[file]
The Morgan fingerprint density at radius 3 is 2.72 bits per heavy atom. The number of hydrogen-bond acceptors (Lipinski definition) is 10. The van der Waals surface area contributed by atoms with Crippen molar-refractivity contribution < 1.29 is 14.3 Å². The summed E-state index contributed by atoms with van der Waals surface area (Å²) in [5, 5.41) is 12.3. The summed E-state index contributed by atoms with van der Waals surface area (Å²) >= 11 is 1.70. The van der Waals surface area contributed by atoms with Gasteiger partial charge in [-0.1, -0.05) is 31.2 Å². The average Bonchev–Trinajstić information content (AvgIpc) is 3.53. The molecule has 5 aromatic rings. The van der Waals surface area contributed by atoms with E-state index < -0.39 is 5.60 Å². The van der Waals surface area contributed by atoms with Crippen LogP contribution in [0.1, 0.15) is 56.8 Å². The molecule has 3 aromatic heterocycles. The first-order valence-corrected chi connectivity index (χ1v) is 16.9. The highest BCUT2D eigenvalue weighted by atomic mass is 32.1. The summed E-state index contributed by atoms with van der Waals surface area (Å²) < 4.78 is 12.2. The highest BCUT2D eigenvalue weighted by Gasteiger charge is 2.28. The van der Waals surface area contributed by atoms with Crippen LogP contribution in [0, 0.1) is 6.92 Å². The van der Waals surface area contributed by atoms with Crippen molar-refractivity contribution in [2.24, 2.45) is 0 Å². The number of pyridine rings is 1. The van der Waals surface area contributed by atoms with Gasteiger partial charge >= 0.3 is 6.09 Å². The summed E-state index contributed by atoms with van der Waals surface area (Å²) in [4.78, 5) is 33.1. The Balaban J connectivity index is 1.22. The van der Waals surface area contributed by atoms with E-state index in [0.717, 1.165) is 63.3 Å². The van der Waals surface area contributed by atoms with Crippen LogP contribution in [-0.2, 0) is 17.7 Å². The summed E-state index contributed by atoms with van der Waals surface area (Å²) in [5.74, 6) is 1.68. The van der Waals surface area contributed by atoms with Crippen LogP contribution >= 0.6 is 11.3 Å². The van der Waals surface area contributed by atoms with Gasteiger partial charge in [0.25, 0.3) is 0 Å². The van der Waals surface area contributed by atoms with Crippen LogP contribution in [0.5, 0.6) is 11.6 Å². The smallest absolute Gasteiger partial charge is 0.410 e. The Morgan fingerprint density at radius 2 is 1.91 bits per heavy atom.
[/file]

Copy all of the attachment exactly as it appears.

The Morgan fingerprint density at radius 3 is 2.72 bits per heavy atom. The number of hydrogen-bond acceptors (Lipinski definition) is 10. The van der Waals surface area contributed by atoms with Crippen molar-refractivity contribution < 1.29 is 14.3 Å². The summed E-state index contributed by atoms with van der Waals surface area (Å²) in [5, 5.41) is 12.3. The summed E-state index contributed by atoms with van der Waals surface area (Å²) >= 11 is 1.70. The van der Waals surface area contributed by atoms with Gasteiger partial charge in [-0.1, -0.05) is 31.2 Å². The average Bonchev–Trinajstić information content (AvgIpc) is 3.53. The molecule has 5 aromatic rings. The van der Waals surface area contributed by atoms with E-state index < -0.39 is 5.60 Å². The van der Waals surface area contributed by atoms with Crippen LogP contribution in [0.1, 0.15) is 56.8 Å². The molecule has 3 aromatic heterocycles. The first-order valence-corrected chi connectivity index (χ1v) is 16.9. The highest BCUT2D eigenvalue weighted by atomic mass is 32.1. The summed E-state index contributed by atoms with van der Waals surface area (Å²) < 4.78 is 12.2. The highest BCUT2D eigenvalue weighted by Gasteiger charge is 2.28. The van der Waals surface area contributed by atoms with Crippen LogP contribution in [0, 0.1) is 6.92 Å². The van der Waals surface area contributed by atoms with Crippen molar-refractivity contribution in [2.24, 2.45) is 0 Å². The number of pyridine rings is 1. The van der Waals surface area contributed by atoms with Gasteiger partial charge >= 0.3 is 6.09 Å². The summed E-state index contributed by atoms with van der Waals surface area (Å²) in [4.78, 5) is 33.1. The Balaban J connectivity index is 1.22. The van der Waals surface area contributed by atoms with E-state index in [0.717, 1.165) is 63.3 Å². The van der Waals surface area contributed by atoms with Crippen LogP contribution in [-0.2, 0) is 17.7 Å². The summed E-state index contributed by atoms with van der Waals surface area (Å²) in [5.74, 6) is 1.68. The van der Waals surface area contributed by atoms with Crippen LogP contribution >= 0.6 is 11.3 Å². The van der Waals surface area contributed by atoms with Gasteiger partial charge in [0.25, 0.3) is 0 Å². The van der Waals surface area contributed by atoms with Crippen LogP contribution in [0.5, 0.6) is 11.6 Å². The smallest absolute Gasteiger partial charge is 0.410 e. The Morgan fingerprint density at radius 2 is 1.91 bits per heavy atom.